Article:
The post The Love o' the Irish appeared first on Today I Saw God.

Surprised by Community

main image

Editor's Note: This week 30 high school students and sixleaders traveled to Alajuela,Costa Ricato help with construction projects, work with children at a Vacation Bible School program and help meet the needs of the local, under-resourced community. The following is a blog post from one of the students, Erin Dare.

Going into this mission trip, my anxiety was through the roof. Not only was this my first mission trip, but also my first mission trip would be in another country. I kept putting off the fact that the trip was approaching up until the day that we actually left. My first thought when I got to Costa Rica was that it was going to be a long week.

On the first day we went around the village to pass out packages of rice and beans to families. It was probably one of the most eye-opening experiences of the whole trip because I really got to see the living conditions of the families in Costa Rica. Even the nicer houses still seemed to have problems. I began to feel confusion and anger toward God. I didn't understand why God would put people in these kinds of situations, where they may not have proper living conditions or enough food to eat.

I was confused as to why I felt like this on a mission trip, considering they're supposed to strengthen relationships with God. Monday seemed to drag on forever, and I found myself questioning why I came on this trip in the first place. I was very sleep-deprived, constantly confused about what time it was and just overwhelmed overall.

It wasn't until Vacation Bible School (VBS) on Thursday that everything really began to click. Although language was still a barrier, the kids and I somehow figured out a way to communicate and come together as one. Being around the kids filled me with overwhelming joy and gave me a new appreciation for their lifestyle. Even though the kids might not have all the materials that kids in Northern Virginia have, they are still blessed with so much. The kids were so full of happiness, joy and pure silliness.

I got alone really well with one little girl named Susanna who is about 8 or 9 years old. Susanna immediately taught me so much about how to love others unconditionally. She showered me with hugs and giggles. When Susanna was given a snack, she cared more about giving her snack to her mom and little brothers at home, to make sure they were fed first, than she did about eating it right away.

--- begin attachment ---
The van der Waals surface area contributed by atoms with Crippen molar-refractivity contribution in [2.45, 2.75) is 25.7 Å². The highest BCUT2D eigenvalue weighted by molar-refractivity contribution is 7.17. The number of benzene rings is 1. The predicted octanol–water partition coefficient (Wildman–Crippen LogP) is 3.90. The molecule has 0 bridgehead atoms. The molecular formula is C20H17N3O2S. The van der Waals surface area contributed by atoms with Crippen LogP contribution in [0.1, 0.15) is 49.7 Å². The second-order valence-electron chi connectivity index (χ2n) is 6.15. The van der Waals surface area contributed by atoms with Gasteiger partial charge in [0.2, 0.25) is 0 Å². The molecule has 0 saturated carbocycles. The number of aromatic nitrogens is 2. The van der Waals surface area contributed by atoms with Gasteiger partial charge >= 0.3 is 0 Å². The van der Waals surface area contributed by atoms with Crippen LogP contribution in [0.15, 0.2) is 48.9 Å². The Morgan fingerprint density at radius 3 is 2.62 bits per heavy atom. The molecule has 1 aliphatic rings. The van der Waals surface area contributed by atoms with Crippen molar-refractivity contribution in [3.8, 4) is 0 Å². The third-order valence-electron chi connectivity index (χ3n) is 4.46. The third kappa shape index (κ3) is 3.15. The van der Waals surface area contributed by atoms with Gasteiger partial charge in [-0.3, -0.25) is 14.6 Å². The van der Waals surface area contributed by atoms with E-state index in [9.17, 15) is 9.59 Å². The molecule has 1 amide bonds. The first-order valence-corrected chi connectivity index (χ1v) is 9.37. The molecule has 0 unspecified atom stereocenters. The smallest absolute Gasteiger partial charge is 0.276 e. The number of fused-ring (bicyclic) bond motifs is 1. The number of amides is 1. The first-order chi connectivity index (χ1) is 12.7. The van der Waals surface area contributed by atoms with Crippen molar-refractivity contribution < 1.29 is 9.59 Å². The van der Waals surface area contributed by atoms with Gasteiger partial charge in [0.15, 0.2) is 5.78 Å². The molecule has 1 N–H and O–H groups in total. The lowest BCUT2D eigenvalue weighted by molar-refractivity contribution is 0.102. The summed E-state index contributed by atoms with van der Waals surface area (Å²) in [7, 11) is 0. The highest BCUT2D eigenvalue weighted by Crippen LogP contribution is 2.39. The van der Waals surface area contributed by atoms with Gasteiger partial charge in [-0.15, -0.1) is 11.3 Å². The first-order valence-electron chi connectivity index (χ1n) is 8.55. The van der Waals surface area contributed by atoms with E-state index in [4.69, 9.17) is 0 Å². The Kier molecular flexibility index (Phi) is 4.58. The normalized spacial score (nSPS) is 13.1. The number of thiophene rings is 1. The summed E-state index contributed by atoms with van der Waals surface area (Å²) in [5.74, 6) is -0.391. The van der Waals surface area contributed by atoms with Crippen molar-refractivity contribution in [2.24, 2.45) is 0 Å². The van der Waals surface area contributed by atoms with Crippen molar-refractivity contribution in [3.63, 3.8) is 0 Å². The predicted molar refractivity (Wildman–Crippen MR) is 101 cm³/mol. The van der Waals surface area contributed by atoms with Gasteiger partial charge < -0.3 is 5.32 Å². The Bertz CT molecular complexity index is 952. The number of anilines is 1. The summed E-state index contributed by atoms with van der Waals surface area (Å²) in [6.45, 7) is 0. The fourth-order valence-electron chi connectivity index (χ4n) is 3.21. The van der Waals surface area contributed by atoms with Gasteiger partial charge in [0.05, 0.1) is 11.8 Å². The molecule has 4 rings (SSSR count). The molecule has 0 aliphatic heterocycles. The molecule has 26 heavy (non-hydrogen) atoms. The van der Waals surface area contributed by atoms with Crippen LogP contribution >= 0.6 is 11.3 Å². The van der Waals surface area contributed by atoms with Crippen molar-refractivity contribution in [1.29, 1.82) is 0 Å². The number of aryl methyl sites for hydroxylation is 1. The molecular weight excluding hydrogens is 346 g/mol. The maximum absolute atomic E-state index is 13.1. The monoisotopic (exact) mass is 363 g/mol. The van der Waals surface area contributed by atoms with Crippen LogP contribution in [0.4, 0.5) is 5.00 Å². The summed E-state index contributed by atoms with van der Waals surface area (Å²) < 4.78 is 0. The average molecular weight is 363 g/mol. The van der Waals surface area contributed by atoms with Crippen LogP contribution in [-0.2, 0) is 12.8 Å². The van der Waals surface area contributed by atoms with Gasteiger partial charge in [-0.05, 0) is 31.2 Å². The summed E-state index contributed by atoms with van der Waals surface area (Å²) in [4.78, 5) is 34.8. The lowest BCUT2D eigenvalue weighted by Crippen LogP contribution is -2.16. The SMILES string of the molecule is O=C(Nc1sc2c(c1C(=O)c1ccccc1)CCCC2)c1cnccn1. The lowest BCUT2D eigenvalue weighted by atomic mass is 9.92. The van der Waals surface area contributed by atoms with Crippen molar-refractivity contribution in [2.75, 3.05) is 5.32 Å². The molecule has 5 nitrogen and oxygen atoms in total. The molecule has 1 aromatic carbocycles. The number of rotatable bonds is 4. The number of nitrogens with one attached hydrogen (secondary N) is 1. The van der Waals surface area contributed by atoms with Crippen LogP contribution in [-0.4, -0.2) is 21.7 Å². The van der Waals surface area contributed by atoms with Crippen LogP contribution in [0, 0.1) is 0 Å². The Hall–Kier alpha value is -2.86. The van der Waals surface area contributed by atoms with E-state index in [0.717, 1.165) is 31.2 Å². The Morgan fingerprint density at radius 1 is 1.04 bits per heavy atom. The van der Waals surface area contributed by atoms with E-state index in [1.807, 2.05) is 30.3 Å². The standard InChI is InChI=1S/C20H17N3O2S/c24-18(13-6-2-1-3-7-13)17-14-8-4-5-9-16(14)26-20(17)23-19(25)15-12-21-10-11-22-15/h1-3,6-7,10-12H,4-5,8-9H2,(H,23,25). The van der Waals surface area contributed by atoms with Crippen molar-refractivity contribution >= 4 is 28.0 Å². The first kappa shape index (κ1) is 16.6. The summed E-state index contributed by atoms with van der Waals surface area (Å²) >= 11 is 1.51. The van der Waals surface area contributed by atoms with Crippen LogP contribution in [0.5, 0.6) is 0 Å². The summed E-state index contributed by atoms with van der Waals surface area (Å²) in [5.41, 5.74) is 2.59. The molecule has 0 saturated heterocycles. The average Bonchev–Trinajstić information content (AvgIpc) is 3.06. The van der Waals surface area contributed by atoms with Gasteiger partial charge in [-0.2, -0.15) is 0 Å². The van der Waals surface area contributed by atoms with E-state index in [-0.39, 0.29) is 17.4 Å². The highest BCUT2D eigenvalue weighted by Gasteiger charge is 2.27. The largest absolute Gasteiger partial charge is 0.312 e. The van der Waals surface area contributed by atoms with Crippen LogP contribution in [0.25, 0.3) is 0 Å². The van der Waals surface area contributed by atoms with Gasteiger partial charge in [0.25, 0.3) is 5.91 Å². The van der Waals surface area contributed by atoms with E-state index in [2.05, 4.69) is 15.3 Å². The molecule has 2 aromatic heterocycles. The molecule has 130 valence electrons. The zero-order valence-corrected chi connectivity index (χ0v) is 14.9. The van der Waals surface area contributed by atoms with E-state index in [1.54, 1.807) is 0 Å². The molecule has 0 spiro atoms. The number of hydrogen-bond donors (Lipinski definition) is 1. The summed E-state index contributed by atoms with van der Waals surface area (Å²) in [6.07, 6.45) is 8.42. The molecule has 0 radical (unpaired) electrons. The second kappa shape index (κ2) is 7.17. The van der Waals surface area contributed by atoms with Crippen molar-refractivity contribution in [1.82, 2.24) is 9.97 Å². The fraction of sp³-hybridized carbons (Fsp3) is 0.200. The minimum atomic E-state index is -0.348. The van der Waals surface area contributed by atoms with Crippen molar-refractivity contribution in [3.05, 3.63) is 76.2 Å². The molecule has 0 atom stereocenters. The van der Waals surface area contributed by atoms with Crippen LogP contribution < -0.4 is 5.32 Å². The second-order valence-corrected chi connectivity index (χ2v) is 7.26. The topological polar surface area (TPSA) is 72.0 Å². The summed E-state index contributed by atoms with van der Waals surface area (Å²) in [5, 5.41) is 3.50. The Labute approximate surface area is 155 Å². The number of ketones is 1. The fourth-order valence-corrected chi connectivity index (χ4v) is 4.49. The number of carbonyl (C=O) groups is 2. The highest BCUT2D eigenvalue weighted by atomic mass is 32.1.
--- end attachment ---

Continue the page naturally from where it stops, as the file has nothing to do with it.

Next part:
Later that day, during construction, I really saw God in one of the construction workers. During VBS, Susanna loved writing her name all over my arms and legs with a marker so I had her name "tattooed" on me. A worker came up to me and began to point at my arm and speak Spanish. Confused, I told him that I didn't speak Spanish and also that my name wasn't Susanna. He began to motion to come with him. I followed him to a porch, and he began to show me pictures, a smile stretching ear to ear. On his phone were pictures of him and Susanna, his daughter, doing different activities. I had never had such a heart-warming moment with someone; we didn't need any words. I felt how close this community is and how happy he was to see that I knew his daughter.

I'm not finished with my trip, and this has already been one of the best experiences of my life. I was most surprised with the community. Everyone that I have interacted with has been so welcoming and kind. The couple that lives at the place where we are staying have gone above and beyond to make sure that everyone feels at home and is always full with some great food.

The community at the church is also amazing. We had the opportunity to go to two different churches: one on Wednesday night and one on Thursday night. The church experience here is so different but amazing to watch and be a part of at the same time. On Wednesday night we had little girls come pull us up to the front of the church so we could dance in front of everyone at the service during the worship songs. Although dance isn't usually something you see at church services, it was one of the coolest things that I've ever done at church, and it put the biggest smile on my face.

At first I was scared to go to the different church services because of the language barrier. Surprisingly though, I think I felt and heard the sermon better in Spanish than I would have in English. I know that sounds weird, but I heard the emotion and strength of both pastors while they were preaching and really felt God's strength in those moments of praise.

The post Surprised by Community appeared first on Today I Saw God.


Subscribe to the Blog